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Execute a Command in Every Directory with Bash

July 13th, 2018 - SoftwareTutorial

TL;DR: Use a find-based loop

The other day I was wondering how to execute a command in each sub-directory of a project.

In python, you have os.walk. In C, I would’ve probably written myself something just for fun etc. In shell, I know you have find which is capable of finding all directories (find (dir) -type d). All I need to do is to wrap this in a loop and for this one has two options:

  1. Commmand line style

    find (dir) -type d | xargs ...

    or

    find (dir) -type d -exec(dir) COMMAND
  2. Script style with a loop

    while IFS= read -r d; do
    ...
    done << (find . -type d)

The choice between the two depends of the complexity of the command you want to execute inside.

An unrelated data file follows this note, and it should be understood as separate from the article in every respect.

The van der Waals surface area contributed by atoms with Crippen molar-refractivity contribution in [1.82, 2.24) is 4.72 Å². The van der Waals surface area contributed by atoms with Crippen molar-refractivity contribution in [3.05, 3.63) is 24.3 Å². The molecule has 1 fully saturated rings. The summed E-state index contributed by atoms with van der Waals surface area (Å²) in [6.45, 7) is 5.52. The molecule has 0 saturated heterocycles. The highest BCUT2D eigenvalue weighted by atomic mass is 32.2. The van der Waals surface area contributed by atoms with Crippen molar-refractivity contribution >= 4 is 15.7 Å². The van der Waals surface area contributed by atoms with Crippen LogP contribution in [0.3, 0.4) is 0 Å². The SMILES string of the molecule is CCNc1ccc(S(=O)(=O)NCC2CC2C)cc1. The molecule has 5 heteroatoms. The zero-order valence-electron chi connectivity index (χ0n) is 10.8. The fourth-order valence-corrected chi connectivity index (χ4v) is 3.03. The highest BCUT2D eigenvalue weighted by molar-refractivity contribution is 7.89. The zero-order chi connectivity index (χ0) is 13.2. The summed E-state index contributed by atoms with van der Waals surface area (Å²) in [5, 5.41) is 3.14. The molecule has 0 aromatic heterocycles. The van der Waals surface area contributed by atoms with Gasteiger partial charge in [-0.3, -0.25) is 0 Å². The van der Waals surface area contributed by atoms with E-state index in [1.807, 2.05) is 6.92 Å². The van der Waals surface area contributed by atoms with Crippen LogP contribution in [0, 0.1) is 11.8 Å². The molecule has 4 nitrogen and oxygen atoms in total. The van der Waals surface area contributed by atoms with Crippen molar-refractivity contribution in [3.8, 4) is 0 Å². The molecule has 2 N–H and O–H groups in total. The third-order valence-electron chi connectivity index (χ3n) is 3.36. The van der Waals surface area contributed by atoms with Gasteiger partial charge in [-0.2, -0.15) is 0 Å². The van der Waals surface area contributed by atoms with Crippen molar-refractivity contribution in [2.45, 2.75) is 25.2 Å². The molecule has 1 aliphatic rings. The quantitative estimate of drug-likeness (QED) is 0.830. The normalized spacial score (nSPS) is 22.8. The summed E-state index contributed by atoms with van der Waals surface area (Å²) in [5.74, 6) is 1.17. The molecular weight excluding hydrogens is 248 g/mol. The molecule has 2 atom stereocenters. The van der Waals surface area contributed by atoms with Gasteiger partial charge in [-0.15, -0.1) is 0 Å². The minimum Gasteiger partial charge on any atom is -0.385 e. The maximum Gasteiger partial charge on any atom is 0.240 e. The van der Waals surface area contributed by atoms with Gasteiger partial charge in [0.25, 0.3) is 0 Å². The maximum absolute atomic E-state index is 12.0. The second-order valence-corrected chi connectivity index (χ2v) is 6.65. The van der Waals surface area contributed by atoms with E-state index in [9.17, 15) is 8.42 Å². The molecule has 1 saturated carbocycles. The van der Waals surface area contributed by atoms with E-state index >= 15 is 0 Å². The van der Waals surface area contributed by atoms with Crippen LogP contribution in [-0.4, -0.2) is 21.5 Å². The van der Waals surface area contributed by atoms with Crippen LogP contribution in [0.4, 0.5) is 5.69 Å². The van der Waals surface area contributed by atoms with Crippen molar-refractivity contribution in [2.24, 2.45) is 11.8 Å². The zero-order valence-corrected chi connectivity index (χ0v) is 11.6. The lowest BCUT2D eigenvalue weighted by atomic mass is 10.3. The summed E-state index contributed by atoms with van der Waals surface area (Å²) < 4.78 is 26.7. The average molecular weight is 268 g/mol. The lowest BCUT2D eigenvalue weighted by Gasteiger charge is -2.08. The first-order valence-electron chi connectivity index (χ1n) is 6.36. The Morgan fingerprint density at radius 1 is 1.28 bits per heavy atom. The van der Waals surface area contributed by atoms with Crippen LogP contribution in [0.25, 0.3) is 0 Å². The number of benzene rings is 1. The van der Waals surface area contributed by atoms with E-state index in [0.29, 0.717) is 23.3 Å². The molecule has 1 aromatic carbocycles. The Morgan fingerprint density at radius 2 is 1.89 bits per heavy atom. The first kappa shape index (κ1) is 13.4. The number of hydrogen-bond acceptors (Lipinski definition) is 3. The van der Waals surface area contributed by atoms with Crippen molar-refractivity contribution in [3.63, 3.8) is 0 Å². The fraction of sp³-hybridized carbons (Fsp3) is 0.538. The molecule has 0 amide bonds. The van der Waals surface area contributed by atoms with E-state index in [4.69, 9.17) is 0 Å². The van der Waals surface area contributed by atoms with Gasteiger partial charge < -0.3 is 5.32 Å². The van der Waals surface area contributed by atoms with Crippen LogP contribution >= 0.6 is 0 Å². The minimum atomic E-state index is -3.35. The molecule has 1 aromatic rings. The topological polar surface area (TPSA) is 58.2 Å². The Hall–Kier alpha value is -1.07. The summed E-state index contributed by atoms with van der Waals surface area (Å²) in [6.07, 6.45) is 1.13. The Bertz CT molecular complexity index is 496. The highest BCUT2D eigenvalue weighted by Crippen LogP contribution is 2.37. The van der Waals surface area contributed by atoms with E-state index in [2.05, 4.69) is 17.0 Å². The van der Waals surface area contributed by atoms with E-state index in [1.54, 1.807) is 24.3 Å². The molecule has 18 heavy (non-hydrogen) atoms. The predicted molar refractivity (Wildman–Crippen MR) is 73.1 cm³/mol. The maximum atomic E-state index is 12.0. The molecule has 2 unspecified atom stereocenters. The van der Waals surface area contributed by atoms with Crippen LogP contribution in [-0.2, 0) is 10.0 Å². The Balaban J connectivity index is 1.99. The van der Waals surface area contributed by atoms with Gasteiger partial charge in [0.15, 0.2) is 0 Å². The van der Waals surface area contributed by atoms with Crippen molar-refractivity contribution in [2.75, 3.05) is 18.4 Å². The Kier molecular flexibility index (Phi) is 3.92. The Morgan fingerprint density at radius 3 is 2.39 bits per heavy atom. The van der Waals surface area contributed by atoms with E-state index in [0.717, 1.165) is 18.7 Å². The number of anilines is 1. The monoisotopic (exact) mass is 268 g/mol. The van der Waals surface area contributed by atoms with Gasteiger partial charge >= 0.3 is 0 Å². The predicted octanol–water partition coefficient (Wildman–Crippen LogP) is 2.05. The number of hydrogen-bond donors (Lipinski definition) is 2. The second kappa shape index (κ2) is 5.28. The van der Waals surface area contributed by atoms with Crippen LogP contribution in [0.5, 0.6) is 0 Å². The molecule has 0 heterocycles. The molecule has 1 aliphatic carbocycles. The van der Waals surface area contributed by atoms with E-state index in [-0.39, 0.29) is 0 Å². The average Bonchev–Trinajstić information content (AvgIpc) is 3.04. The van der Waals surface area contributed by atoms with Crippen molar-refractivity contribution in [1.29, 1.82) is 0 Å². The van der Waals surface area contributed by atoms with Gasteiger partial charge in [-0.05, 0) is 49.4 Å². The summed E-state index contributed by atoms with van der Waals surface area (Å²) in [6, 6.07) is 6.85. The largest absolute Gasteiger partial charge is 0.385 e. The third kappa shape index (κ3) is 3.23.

Scripted approach

My use case was to execute a mvn clean in each directory ( the root dir is the container of all my maven-based development projects). Therefore, my logic would look something along the lines:

if (we have a pom in the directory)
  # execute mvn clean
else
  # do not do anything

The result is:

#!/usr/bin/env bash

ORIGINAL_PWD=`pwd`
cd "$1"

CWD=`pwd`
cleanlog="CWD/clean.log"
date > $cleanlog
SIZE_START=`du -hcs .`
while IFS= read -r d; do
    if [[ $d != *".git/"* ]]; then
      if [ -f "$d/pom.xml" ]; then
        echo "Cleaning [$d]..."
        cd "$d"
        mvn clean >> $cleanlog 2>&1
        cd "$CWD"
      fi
    fi
done < <(find . -type d)
SIZE_END=`du -hcs .`

echo "Start: ${SIZE_START}"
echo "End  : ${SIZE_END}"
cd "${ORIGINAL_PWD}"

Notes:

  • if [[ $d != *".git/"* ]]; is true if the found directory doesn’t contain the string ".git/" in it.
  • if [ -f "$d/pom.xml" ]; is true if the directory has a pom.xml file.
  • The script also shows the directory size before and after executing the loop.

HTH,

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A little experiment: